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Chapter 2 - VB.NET by Schneider1 Chapter 2 - Problem Solving Program Development Cycle Programming Tools.

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Presentation on theme: "Chapter 2 - VB.NET by Schneider1 Chapter 2 - Problem Solving Program Development Cycle Programming Tools."— Presentation transcript:

1 Chapter 2 - VB.NET by Schneider1 Chapter 2 - Problem Solving Program Development Cycle Programming Tools

2 Chapter 2 - VB.NET by Schneider2 Terminology tip A computer program may also be called: Project Application Solution

3 Chapter 2 - VB.NET by Schneider3 2.1 Program Development Cycle Performing a Task on the Computer Program Planning

4 Chapter 2 - VB.NET by Schneider4 Program Development Cycle Software refers to a collection of instructions for the computer The computer only knows how to do what the programmer tells it to do Therefore, the programmer has to know how to solve problems

5 Chapter 2 - VB.NET by Schneider5 Performing a Task on the Computer Determine Output Identify Input Determine process necessary to turn given Input into desired Output

6 Chapter 2 - VB.NET by Schneider6 Problem-solving approach like algebra class How fast is a car traveling if it goes 50 miles in 2 hours? Output: a number giving the rate of speed in miles per hour Input: the distance and time the car has traveled Process: rate = distance/time

7 Chapter 2 - VB.NET by Schneider7 Pictorial representation of the problem solving process

8 Chapter 2 - VB.NET by Schneider8 Program Planning A recipe is a good example of a plan Ingredients and amounts are determined by what you want to bake Ingredients are input The way you combine them is the processing What is baked is the output

9 Chapter 2 - VB.NET by Schneider9 Program Planning Tips Always have a plan before trying to write a program The more complicated the problem, the more complex the plan must be Planning and testing before coding saves time coding

10 Chapter 2 - VB.NET by Schneider10 Program development cycle 1. Analyze: Define the problem. 2. Design: Plan the solution to the problem. 3. Choose the interface: Select the objects (text boxes, buttons, etc.).

11 Chapter 2 - VB.NET by Schneider11 Program development cycle continued 4. Code: Translate the algorithm into a programming language. 5. Test and debug: Locate and remove any errors in the program. 6. Complete the documentation: Organize all the material that describes the program.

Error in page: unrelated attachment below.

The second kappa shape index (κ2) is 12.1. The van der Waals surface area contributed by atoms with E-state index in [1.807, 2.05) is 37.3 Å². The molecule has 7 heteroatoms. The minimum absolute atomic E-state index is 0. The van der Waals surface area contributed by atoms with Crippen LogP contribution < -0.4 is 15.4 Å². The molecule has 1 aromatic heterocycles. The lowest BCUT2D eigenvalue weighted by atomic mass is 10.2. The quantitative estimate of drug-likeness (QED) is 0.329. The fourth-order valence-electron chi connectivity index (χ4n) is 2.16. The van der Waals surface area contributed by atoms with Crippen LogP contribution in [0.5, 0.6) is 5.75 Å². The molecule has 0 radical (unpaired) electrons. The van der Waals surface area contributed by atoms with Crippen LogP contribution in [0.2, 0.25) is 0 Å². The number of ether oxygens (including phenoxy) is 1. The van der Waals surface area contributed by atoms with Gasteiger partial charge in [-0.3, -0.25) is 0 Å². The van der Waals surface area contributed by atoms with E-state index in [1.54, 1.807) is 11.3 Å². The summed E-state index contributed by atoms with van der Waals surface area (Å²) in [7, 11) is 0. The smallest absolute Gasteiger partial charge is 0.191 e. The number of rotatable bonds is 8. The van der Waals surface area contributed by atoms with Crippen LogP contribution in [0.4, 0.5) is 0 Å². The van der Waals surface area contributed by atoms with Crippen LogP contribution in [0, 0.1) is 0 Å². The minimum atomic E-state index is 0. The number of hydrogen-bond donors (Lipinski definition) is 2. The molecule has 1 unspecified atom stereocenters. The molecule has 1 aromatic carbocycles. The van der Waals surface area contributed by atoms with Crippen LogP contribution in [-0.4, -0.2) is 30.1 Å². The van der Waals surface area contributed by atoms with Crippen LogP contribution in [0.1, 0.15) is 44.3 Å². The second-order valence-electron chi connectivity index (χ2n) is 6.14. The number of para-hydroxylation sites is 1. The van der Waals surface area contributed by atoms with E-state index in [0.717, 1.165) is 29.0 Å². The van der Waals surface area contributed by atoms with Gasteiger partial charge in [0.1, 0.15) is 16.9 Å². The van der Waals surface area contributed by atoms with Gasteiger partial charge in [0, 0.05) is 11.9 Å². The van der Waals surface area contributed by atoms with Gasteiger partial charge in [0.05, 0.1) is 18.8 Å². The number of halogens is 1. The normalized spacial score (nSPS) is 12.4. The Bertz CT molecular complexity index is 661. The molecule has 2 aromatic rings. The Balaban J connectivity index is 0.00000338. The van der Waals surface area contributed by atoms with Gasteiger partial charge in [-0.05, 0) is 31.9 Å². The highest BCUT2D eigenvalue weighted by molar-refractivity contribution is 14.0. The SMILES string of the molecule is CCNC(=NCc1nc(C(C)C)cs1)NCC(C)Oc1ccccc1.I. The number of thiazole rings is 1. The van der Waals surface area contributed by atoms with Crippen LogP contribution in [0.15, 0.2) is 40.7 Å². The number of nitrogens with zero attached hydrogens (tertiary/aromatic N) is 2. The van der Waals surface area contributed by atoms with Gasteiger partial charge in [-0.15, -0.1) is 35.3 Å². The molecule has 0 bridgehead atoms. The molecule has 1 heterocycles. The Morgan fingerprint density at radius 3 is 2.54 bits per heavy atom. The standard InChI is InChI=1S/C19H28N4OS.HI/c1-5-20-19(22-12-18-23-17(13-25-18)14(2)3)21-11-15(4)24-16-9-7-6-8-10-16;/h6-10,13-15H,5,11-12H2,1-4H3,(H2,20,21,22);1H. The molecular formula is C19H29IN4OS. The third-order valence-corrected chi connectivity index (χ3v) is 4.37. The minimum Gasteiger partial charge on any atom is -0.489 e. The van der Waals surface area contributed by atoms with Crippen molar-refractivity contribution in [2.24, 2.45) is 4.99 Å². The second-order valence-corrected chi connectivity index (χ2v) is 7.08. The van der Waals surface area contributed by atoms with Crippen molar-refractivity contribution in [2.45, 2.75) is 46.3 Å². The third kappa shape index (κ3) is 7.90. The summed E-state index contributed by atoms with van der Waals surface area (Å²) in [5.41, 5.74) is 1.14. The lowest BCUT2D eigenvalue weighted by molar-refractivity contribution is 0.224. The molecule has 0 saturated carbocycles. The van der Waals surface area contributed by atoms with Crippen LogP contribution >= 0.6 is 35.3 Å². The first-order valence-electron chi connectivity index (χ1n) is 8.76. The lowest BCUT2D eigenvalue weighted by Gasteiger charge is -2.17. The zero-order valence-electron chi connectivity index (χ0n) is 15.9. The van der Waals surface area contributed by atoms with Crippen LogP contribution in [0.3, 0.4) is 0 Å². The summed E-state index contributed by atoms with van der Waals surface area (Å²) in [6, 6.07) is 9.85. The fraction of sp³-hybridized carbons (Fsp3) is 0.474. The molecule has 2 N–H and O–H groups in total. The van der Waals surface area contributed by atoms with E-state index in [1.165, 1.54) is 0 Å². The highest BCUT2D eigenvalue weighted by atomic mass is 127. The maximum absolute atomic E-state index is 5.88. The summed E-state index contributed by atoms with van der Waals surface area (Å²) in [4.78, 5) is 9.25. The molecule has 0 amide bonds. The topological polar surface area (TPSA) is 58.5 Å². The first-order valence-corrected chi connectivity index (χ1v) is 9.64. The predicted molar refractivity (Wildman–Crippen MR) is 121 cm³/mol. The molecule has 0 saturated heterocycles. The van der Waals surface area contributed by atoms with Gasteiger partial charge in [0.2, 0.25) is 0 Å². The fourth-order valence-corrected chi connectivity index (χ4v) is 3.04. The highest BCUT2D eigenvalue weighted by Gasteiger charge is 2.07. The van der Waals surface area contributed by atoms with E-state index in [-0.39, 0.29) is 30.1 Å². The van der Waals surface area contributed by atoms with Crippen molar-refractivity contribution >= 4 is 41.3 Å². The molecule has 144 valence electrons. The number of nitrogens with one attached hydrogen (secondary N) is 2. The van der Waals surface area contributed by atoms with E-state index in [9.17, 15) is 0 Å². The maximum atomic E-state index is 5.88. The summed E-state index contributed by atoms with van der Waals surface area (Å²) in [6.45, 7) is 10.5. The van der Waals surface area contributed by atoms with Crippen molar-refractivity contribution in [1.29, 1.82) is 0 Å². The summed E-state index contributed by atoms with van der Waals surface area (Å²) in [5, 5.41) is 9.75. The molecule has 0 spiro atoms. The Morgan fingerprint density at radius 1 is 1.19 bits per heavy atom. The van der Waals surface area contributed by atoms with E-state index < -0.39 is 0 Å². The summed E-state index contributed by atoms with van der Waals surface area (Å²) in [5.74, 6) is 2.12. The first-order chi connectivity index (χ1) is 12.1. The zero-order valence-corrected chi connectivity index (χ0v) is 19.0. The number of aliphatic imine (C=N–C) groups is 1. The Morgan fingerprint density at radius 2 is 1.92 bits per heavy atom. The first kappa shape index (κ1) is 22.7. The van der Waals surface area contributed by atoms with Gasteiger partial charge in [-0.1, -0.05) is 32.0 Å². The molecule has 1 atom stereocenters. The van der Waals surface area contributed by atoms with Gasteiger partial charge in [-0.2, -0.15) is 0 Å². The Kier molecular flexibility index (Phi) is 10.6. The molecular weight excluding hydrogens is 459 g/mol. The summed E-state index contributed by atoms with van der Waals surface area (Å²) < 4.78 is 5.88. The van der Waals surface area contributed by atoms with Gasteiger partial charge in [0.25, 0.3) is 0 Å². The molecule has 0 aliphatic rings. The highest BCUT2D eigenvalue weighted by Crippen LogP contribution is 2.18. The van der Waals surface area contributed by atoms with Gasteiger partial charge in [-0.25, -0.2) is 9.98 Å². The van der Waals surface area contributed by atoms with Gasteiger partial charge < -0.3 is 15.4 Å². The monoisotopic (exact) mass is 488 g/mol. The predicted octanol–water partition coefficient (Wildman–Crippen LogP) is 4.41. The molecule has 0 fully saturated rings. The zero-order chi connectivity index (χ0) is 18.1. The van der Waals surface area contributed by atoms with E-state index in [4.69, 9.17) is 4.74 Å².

12 Chapter 2 - VB.NET by Schneider12 2.2 Programming Tools Three tools used to convert algorithms into computer programs: Flowcharts - Graphically depict the logical steps to carry out a task and show how the steps relate to each other. Pseudocode - Uses English-like phrases with some VB.NET terms to outline the program. Hierarchy charts - Show how the different parts of a program relate to each other.

13 Chapter 2 - VB.NET by Schneider13 Algorithms A step by step series of instructions for solving a problem (a recipe is an example of an algorithm)

14 Chapter 2 - VB.NET by Schneider14 Problem solving example How many stamps do you use when mailing a letter? One rule of thumb is to use one stamp for every five sheets of paper or fraction thereof.

15 Chapter 2 - VB.NET by Schneider15 Algorithm 1. Request the number of sheets of paper; call it Sheets. (input) 2. Divide Sheets by 5. (processing) 3. Round the quotient up to the next highest whole number; call it Stamps. (processing) 4. Reply with the number Stamps. (output)

16 Chapter 2 - VB.NET by Schneider16 Flowcharts Graphically depict the logical steps to carry out a task and show how the steps relate to each other.

17 Chapter 2 - VB.NET by Schneider17 Flowchart symbols

18 Chapter 2 - VB.NET by Schneider18 Flowchart symbols continued

19 Chapter 2 - VB.NET by Schneider19 Flowchart example

20 Chapter 2 - VB.NET by Schneider20 Pseudocode Uses English-like phrases with some VB.NET terms to outline the task.

21 Chapter 2 - VB.NET by Schneider21 Pseudocode example Determine the proper number of stamps for a letter Read Sheets (input) Set the number of stamps to Sheets / 5 (processing) Round the number of stamps up to the next whole number (processing) Display the number of stamps (output)